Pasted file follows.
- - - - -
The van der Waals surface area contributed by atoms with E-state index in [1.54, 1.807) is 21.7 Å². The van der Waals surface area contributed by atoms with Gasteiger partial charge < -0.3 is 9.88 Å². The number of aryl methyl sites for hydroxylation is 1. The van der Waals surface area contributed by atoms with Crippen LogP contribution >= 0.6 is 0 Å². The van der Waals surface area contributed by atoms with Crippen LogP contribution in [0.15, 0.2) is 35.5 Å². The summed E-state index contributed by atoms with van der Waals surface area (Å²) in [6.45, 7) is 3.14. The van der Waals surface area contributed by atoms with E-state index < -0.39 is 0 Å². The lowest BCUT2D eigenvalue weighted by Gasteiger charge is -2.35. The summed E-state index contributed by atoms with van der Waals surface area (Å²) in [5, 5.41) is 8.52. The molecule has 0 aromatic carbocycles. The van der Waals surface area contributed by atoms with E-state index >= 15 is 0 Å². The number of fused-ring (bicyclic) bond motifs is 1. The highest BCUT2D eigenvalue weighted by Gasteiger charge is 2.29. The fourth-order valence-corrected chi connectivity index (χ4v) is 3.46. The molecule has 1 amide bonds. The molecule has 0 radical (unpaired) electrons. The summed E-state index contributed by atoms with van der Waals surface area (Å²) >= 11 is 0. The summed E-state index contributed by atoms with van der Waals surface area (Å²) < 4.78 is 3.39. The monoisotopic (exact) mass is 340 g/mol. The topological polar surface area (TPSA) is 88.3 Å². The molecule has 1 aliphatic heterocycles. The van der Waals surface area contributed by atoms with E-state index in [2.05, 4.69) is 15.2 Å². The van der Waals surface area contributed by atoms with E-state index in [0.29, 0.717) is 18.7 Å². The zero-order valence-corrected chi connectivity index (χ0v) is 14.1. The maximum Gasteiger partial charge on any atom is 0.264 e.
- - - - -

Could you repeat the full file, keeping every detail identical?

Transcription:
The van der Waals surface area contributed by atoms with E-state index in [1.54, 1.807) is 21.7 Å². The van der Waals surface area contributed by atoms with Gasteiger partial charge < -0.3 is 9.88 Å². The number of aryl methyl sites for hydroxylation is 1. The van der Waals surface area contributed by atoms with Crippen LogP contribution >= 0.6 is 0 Å². The van der Waals surface area contributed by atoms with Crippen LogP contribution in [0.15, 0.2) is 35.5 Å². The summed E-state index contributed by atoms with van der Waals surface area (Å²) in [6.45, 7) is 3.14. The van der Waals surface area contributed by atoms with E-state index < -0.39 is 0 Å². The lowest BCUT2D eigenvalue weighted by Gasteiger charge is -2.35. The summed E-state index contributed by atoms with van der Waals surface area (Å²) in [5, 5.41) is 8.52. The molecule has 0 aromatic carbocycles. The van der Waals surface area contributed by atoms with E-state index >= 15 is 0 Å². The number of fused-ring (bicyclic) bond motifs is 1. The highest BCUT2D eigenvalue weighted by Gasteiger charge is 2.29. The fourth-order valence-corrected chi connectivity index (χ4v) is 3.46. The molecule has 1 amide bonds. The molecule has 0 radical (unpaired) electrons. The summed E-state index contributed by atoms with van der Waals surface area (Å²) >= 11 is 0. The summed E-state index contributed by atoms with van der Waals surface area (Å²) < 4.78 is 3.39. The monoisotopic (exact) mass is 340 g/mol. The topological polar surface area (TPSA) is 88.3 Å². The molecule has 1 aliphatic heterocycles. The van der Waals surface area contributed by atoms with E-state index in [2.05, 4.69) is 15.2 Å². The van der Waals surface area contributed by atoms with E-state index in [0.29, 0.717) is 18.7 Å². The zero-order valence-corrected chi connectivity index (χ0v) is 14.1. The maximum Gasteiger partial charge on any atom is 0.264 e.